Maybe because this movie wasn't “tight.” It featured one main bad guy (the Joker), one secondary bad guy (Two-Face), a horde of sub-bad guys (miscellaneous gangsters), a superfluous returning bad guy (that guy with the bag on his head from the first movie), bad guy/good guys (crooked cops), bad-but-harmless guys (fake Batman imposters), bad-but-good-in-the-end guys (convicts who decide not to blow up a boat), mistaken-for-bad guys (terrorists who are actually hostages (I think—this scene really made no sense, and that’s saying something)), and good-but-pretends-to-be-bad-for-reasons-that-didn’t-make-much-sense (Batman himself). Even if you could keep track of all this gibberish, I wouldn’t call it "tight"—heck, look at the paragraph I wrote just to summarize this.

One more problem with this supposedly “tight” movie before I get to the game is the Joker’s total omnipotence/omnipresence. I understand that this is supposed to be a parable for post-9/11 America, with the Joker standing-in for Al Qaeda, and that’s all very clever and deep. But come on, that doesn’t mean the Joker can possibly rig huge boats with explosives without anyone noticing, arrange it so everyone evacuates all hospitals except one person while he slips in unnoticed, commandeer entire buildings to stage elaborate and incomprehensible hostage-situations (see above), get hold major public figures’ DNA to send death threats (at least, I think that’s what he did), etc, etc, etc. Basically, he was totally, inexplicably, unstoppable. Isn't some sort of explanation for how he did all this warranted? I really think there were so many explosions that everyone—the audience, the directors, the editors—got lost in the shuffle. No wait, that can’t be, because this movie was so “tight.”

Anyway, onto Saturday’s game—the final of the Bobcats’ Summer League season. Overall, the game was about as tight as The Dark Knight. Seriously, I’ve seen gas passed better than what these teams were doing with the ball. In all, the teams combined for 24 assists and 35 turnovers, which can basically be explained by the fact that D.J. Augustin didn’t play and the fact that Nate Robinson did.

The most notable participant was Alexis Ajinca, and it was for all the wrong reasons. This was my first look at the Frenchman, and let’s just say that if this game were the Batman franchise, he would be Katie Holmes; his appearance was brief and horrible. In eight minutes of utter goofiness that would have made Primoz Brezec blush, Ajinca committed 3 fouls, a turnover, and topped his Turd Sundae off with a missed 3-pointer (?). He was also so spectacularly out of position all the time that even opposing players were pointing out where he needed to be standing. He was burnt so repeatedly that the uncreative nickname “French Toast” popped into my head about halfway through his stay. Then he injured himself. Holy-moly.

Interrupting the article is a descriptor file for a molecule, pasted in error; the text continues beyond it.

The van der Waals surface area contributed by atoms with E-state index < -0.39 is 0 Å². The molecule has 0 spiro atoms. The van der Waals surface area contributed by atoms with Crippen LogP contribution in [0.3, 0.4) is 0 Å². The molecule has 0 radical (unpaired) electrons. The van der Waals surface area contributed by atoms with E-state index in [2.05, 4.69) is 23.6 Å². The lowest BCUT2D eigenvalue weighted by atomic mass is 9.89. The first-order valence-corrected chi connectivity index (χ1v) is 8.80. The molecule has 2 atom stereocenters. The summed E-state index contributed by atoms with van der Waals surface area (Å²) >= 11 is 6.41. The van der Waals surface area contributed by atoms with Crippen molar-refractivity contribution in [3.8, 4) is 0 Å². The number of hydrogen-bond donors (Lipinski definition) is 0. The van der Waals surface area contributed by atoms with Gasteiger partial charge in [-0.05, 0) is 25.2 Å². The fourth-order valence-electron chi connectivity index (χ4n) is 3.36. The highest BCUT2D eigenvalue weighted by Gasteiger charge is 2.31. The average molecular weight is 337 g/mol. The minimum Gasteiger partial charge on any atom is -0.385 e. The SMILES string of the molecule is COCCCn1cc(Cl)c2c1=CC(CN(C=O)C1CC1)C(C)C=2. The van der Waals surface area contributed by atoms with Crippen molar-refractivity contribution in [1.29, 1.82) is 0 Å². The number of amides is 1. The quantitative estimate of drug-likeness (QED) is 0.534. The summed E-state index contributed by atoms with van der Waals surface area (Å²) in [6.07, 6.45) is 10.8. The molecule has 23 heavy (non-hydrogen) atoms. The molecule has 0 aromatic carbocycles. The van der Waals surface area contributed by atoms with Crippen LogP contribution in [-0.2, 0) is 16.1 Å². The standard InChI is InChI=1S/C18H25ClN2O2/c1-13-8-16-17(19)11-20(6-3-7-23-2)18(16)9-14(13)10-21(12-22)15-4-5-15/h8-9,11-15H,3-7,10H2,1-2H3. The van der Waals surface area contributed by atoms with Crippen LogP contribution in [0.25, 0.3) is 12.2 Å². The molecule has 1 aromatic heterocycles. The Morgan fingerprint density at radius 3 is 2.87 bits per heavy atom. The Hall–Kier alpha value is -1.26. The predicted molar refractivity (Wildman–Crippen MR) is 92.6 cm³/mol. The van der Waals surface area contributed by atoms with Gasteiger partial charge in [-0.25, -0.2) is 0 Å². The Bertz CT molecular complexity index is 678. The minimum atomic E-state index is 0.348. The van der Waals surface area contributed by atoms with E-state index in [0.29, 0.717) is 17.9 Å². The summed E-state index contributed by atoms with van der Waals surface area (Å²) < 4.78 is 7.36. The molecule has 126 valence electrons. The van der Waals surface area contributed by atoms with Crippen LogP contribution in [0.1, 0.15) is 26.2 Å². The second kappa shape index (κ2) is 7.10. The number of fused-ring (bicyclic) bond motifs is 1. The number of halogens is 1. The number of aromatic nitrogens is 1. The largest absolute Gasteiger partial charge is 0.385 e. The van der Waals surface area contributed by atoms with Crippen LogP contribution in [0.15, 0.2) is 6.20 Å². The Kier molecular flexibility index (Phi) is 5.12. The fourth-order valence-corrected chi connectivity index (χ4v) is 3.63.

If there was any upside to the debac-ular Ajinca, it’s that he made Jermareo Davidson look like Earl Monroe. In fact, sporting the Sprewell pig-tails, Davidson actually showed some good moves down low. In the second quarter, Davidson executed a stellar head-fake on some guy named Holland en route to a powerful slam. Davidson finished with an efficient 10 points in just 12 minutes, although he still needs to step his rebounding up (just 1 board).

The other two standouts for the Bobcats were forward/center Kyle Visser, a 4-year Wake Forest grad who looks similar to Lem from The Shield (that is, before Shane threw a hand grenade at him), and former Clipper guard Guillermo Diaz. Visser finished with 10 points and 7 boards, while Diaz contributed 14 points and got to the free throw line 5 times. I don’t even really remember when either of these guys did all this, which probably means it happened in the 2nd quarter. I say this because almost the entirety of that period was devoted to an interview with the barely-audible new Knick point guard, Chris Duhon. Like most athletes, Duhon is tragically unable to make eye contact with his interlocutors, with the twist that he’s one of those rare types who elects to look up rather than down while he’s not looking at the commentators. Thus, it was hard to know what was happening on the court while watching Duhon appear to count ceiling lights.

Rounding out the squad, Jared Dudley was superb in a brief cameo, collecting a steal, 3 rebounds, and 4 points in under 7 minutes. Kyle Weaver was also on the scene, but he didn’t do anything other than look ominously like Ricky Davis. Orien Greene (14 pts) and Marcus Slaughter (10 pts) rounded out our double-digit scorers; unfortunately for them, we need more 3-4 swingmen on our team about as much as Batman needs another villain.

Monday, July 14, 2008

Bobcats Thoughts, 7/14

All right, just like Sean May and Adam Morrison, my car’s back to near-functionality, and I’m ready to talk Bobcats basketball! But one thing before I do: you want to know an interesting conversation to overhear? An insurance company rep haggling with an auto-mechanic. This is what happened after I took my broken-in car to the nearest shop for repairs. The insurance company miraculously agreed to pay for the damages, so I put them on the line with (not kidding) Vinny from Brooklyn Auto-Glass to discuss an estimate. What followed was a Federer/Nadal-like virtuosic dual between two of the most bloodthirsty rivals anywhere. It was spectacular, really: two warriors at the top of their game, just going all-out in an epic showdown. Advantages were gained and lost. Several times when it looked like one of them had broken the other’s will, he would summon everything he had for a stirring comeback. And when Vinny finally hung up the phone (in a tough but fair fight, he was able to secure payment for the broken window, but alas, the insurance company wanted me to take the car somewhere else for a new radio), I nearly stood up and applauded the superhuman efforts of both competitors. It was almost worth the robbery.